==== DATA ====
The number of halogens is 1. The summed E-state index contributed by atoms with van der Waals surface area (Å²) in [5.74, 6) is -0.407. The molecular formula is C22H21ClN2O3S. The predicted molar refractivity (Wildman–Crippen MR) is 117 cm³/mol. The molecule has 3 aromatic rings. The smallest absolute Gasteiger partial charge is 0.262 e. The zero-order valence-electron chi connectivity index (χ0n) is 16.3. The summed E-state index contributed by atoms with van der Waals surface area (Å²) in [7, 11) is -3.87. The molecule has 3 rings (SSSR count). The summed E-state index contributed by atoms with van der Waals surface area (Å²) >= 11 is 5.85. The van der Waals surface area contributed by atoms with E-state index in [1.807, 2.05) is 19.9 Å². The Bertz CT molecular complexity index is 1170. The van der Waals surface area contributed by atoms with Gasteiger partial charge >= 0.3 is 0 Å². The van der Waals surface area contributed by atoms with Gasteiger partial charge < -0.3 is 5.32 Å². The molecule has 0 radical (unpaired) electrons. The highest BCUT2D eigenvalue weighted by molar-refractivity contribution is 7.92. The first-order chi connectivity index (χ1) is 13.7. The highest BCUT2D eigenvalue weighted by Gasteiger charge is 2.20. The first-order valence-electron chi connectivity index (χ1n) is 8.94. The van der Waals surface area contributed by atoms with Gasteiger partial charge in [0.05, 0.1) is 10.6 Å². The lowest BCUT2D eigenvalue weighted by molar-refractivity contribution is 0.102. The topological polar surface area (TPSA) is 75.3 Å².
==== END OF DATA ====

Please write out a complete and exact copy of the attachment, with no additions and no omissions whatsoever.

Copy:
The number of halogens is 1. The summed E-state index contributed by atoms with van der Waals surface area (Å²) in [5.74, 6) is -0.407. The molecular formula is C22H21ClN2O3S. The predicted molar refractivity (Wildman–Crippen MR) is 117 cm³/mol. The molecule has 3 aromatic rings. The smallest absolute Gasteiger partial charge is 0.262 e. The zero-order valence-electron chi connectivity index (χ0n) is 16.3. The summed E-state index contributed by atoms with van der Waals surface area (Å²) in [7, 11) is -3.87. The molecule has 3 rings (SSSR count). The summed E-state index contributed by atoms with van der Waals surface area (Å²) >= 11 is 5.85. The van der Waals surface area contributed by atoms with E-state index in [1.807, 2.05) is 19.9 Å². The Bertz CT molecular complexity index is 1170. The van der Waals surface area contributed by atoms with Gasteiger partial charge >= 0.3 is 0 Å². The van der Waals surface area contributed by atoms with Gasteiger partial charge < -0.3 is 5.32 Å². The molecule has 0 radical (unpaired) electrons. The highest BCUT2D eigenvalue weighted by molar-refractivity contribution is 7.92. The first-order chi connectivity index (χ1) is 13.7. The highest BCUT2D eigenvalue weighted by Gasteiger charge is 2.20. The first-order valence-electron chi connectivity index (χ1n) is 8.94. The van der Waals surface area contributed by atoms with Gasteiger partial charge in [0.05, 0.1) is 10.6 Å². The lowest BCUT2D eigenvalue weighted by molar-refractivity contribution is 0.102. The topological polar surface area (TPSA) is 75.3 Å².